UNRWA was the only organisation in charge of the distribution of flour for the people in Gaza. Because many people have been displaced from northern Gaza to the south, many of them use UNRWA shelters for safety. So in [central] Gaza, there is a distribution point in Nuseirat. It used family numbers as a mechanism of distribution. For example, in the first week, it targeted families with more than 9 members. As a big family – we are 10 members – we had to go every day to Nuseirat. At the beginning, we went at 8 to 9 am in the morning to wait for the entire day but we could not even get close to the gate. So the next day we tried to go much earlier, like 6 am, and still didn’t get a chance to get close to the gate. 

‘...we tried to go much, much earlier at 4 am [...] It takes an hour on foot to go to Nuseirat (UNRWA Flour Distribution Point)’

Queues for UNRWA Flour Distribution early in the morning at Nuseirat, Gaza / Video: Moneer Mizyed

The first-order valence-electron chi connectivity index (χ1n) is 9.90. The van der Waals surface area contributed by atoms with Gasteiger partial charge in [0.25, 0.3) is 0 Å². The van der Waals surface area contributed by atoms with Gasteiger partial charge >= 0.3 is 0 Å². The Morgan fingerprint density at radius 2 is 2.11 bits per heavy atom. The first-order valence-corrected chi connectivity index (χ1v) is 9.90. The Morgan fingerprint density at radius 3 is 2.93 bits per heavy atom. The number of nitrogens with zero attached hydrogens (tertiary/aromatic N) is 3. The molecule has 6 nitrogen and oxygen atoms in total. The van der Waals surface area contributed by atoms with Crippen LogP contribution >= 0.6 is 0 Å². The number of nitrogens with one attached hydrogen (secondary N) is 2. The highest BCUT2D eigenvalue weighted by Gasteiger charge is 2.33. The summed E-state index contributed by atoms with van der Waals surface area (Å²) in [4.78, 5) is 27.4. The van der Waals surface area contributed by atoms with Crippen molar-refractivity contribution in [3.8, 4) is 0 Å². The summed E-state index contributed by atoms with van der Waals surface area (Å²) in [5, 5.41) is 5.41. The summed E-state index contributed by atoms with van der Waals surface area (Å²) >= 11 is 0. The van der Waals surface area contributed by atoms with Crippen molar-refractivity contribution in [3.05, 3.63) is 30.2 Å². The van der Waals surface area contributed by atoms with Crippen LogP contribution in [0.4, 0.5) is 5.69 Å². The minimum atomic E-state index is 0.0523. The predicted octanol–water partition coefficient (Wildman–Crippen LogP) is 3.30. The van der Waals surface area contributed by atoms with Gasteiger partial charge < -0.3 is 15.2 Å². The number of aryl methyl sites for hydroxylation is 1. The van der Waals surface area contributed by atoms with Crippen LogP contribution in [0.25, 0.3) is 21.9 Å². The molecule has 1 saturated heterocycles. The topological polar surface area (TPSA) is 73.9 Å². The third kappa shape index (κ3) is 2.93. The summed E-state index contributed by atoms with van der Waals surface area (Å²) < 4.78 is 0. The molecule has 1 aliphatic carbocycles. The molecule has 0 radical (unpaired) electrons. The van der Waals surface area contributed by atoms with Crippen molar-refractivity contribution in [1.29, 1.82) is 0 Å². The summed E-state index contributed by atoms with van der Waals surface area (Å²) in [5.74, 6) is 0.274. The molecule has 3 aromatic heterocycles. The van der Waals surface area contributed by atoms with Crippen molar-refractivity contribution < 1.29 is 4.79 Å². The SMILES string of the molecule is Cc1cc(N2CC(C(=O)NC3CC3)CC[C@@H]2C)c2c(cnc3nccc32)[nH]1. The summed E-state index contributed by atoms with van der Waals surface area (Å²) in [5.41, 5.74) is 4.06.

Later we tried to go much, much earlier at 4 am, praying then going immediately to Nuseirat. It takes an hour on foot to go to Nuseirat. Many people are waiting there [at this time]. If you are lucky you would most probably reach the gate at 11 am. If you are lucky there will still be flour for everyone and they would give you a card. As I remember, we had to go there 8 times in a row. My brother tried to spend the night there but still didn’t get flour, they said they didn’t have flour that day. As I said, if you were lucky enough to get the card you would have to go to another place and wait in a very long queue to get the actual flour.

If you don’t mind answering, were you ever afraid of starvation at this point?